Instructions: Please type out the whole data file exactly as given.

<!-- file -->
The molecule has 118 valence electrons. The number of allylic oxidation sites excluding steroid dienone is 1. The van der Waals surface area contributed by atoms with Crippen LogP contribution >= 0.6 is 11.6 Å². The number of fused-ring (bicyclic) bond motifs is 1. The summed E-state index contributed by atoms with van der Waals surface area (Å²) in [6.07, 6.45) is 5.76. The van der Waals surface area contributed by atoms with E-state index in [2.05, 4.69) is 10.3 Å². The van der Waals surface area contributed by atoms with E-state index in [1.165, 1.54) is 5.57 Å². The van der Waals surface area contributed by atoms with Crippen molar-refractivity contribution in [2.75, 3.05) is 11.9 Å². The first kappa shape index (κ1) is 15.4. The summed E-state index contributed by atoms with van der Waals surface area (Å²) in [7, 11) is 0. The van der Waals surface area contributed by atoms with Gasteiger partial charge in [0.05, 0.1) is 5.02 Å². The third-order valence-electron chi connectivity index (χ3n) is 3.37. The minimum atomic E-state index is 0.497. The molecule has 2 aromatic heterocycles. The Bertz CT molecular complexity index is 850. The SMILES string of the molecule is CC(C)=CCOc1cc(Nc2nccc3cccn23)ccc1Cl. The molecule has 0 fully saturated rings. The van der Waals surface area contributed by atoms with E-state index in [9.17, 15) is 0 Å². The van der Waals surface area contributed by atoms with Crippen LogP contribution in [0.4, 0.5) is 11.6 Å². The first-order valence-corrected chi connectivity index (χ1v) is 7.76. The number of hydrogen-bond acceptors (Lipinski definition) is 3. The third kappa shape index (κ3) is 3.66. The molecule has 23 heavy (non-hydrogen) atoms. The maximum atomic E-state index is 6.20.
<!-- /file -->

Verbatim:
The molecule has 118 valence electrons. The number of allylic oxidation sites excluding steroid dienone is 1. The van der Waals surface area contributed by atoms with Crippen LogP contribution >= 0.6 is 11.6 Å². The number of fused-ring (bicyclic) bond motifs is 1. The summed E-state index contributed by atoms with van der Waals surface area (Å²) in [6.07, 6.45) is 5.76. The van der Waals surface area contributed by atoms with E-state index in [2.05, 4.69) is 10.3 Å². The van der Waals surface area contributed by atoms with E-state index in [1.165, 1.54) is 5.57 Å². The van der Waals surface area contributed by atoms with Crippen molar-refractivity contribution in [2.75, 3.05) is 11.9 Å². The first kappa shape index (κ1) is 15.4. The summed E-state index contributed by atoms with van der Waals surface area (Å²) in [7, 11) is 0. The van der Waals surface area contributed by atoms with Gasteiger partial charge in [0.05, 0.1) is 5.02 Å². The third-order valence-electron chi connectivity index (χ3n) is 3.37. The minimum atomic E-state index is 0.497. The molecule has 2 aromatic heterocycles. The Bertz CT molecular complexity index is 850. The SMILES string of the molecule is CC(C)=CCOc1cc(Nc2nccc3cccn23)ccc1Cl. The molecule has 0 fully saturated rings. The van der Waals surface area contributed by atoms with E-state index in [9.17, 15) is 0 Å². The van der Waals surface area contributed by atoms with Crippen LogP contribution in [0.4, 0.5) is 11.6 Å². The first-order valence-corrected chi connectivity index (χ1v) is 7.76. The number of hydrogen-bond acceptors (Lipinski definition) is 3. The third kappa shape index (κ3) is 3.66. The molecule has 23 heavy (non-hydrogen) atoms. The maximum atomic E-state index is 6.20.